HIV Treatment Education in 2002
HIV/AIDS is now the leading cause of death in New York State prisons, accounting for 66 percent of inmate deaths. In fact, New York State has more inmates living with HIV than any other state prison system in the United States.
Access to medical treatment can be difficult within the prison system. Prisons are already financially strapped without the additional stress of the expensive medical treatments sometimes necessary for people with HIV. Because of the overpopulation of New York State's prisons and the high demands placed upon prison doctors, it is difficult for even the most dedicated medical professionals to update their knowledge of the most cutting edge treatment strategies. Doctors rarely have the time to educate their patients even when they are up-to-date on current treatment options. The huge number of patients that need to be seen every day limits actual patient-doctor time. There just isn't the time to build healthy doctor-patient relationships. These factors make it hard for prisoners to access up-to-date and adequate treatment. Even if prisoners are able to get good medical treatment while in prison, they often face a gap in treatment upon being released.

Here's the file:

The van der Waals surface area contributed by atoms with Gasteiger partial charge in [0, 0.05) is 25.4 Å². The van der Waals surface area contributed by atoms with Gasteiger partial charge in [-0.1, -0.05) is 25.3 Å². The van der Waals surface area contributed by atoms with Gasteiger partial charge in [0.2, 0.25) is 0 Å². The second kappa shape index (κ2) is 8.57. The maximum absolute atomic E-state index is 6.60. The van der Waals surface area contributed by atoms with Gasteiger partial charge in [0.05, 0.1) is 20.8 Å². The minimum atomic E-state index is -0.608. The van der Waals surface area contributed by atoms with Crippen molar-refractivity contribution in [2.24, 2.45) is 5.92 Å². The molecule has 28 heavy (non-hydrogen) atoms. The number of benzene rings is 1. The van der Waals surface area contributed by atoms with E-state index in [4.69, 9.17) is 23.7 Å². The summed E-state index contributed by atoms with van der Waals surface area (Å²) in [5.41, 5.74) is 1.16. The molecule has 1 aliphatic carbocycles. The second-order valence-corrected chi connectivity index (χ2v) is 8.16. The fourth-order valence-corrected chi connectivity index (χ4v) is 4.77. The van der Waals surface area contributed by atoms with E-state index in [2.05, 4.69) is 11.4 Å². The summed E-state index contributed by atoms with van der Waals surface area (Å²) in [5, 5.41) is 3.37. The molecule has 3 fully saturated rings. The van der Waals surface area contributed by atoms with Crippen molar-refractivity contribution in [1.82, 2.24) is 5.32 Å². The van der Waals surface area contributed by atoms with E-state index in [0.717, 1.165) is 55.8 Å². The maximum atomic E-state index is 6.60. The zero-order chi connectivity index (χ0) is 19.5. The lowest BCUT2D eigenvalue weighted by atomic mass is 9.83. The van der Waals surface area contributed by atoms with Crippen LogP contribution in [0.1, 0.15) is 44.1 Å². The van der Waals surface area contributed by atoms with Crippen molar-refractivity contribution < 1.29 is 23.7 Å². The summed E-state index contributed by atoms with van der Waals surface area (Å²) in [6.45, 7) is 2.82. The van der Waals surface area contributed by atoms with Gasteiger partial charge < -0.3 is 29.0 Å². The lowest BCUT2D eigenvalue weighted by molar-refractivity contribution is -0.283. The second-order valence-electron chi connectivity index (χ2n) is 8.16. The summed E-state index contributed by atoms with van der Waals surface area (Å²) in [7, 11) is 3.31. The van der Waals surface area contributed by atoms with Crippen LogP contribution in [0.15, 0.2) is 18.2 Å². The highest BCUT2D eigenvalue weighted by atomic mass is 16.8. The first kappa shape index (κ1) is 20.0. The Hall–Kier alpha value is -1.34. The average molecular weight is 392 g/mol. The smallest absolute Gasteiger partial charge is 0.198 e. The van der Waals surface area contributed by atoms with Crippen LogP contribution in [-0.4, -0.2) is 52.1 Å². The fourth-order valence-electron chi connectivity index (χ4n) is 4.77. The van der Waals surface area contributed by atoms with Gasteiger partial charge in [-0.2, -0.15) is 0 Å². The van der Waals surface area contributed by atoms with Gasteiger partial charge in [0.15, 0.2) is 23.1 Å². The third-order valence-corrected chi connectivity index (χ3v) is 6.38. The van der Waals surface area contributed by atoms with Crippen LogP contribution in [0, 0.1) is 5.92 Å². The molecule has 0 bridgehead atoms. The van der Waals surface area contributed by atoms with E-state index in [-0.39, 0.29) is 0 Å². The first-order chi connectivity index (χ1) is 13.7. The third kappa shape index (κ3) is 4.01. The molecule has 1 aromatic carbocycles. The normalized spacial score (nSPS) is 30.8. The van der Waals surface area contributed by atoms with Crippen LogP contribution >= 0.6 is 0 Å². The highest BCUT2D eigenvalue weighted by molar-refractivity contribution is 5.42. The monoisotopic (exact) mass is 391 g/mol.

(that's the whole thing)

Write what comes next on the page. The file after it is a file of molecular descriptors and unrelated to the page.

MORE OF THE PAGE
Some prison administrative officials feel that educators are there to promote specific drugs instead of providing AIDS/HIV education. Because there is the potential for informed prisoners to advocate for specific (and often expensive) medications by name, administrators look at education as a hindrance in the system. One well-informed prisoner that I worked with was taking an antiretroviral combination that he was comfortable with and felt worked well. His doctor wanted to change him to a combination that the prisoner did not feel comfortable with due to possible side effects. Soon after refusing to switch medications, he was moved to a higher security prison. Even if his transfer was a coincidence, this type of incident can heighten tensions between administrators, inmates, educators and medical professionals. The perception that this prisoner's self-advocacy led to negative consequences -- accurate or not -- can lead to other prisoners feeling apprehensive about speaking out about their own medical needs. The possibility of prisoner resentment and anger building up towards administration and medical providers is already high without the added stressor of perceived retaliation for simple medical advocacy.
Educators have to work hard first to dispel the belief of administrators, and even the occasional medical provider, that inmates in possession of information are dangerous before even being able to start the real job of providing education. The education of prisoners not only includes providing information on HIV/AIDS and available treatments, but also the importance of self-advocacy without furthering the rift between those in charge of the prisons and the prisoners.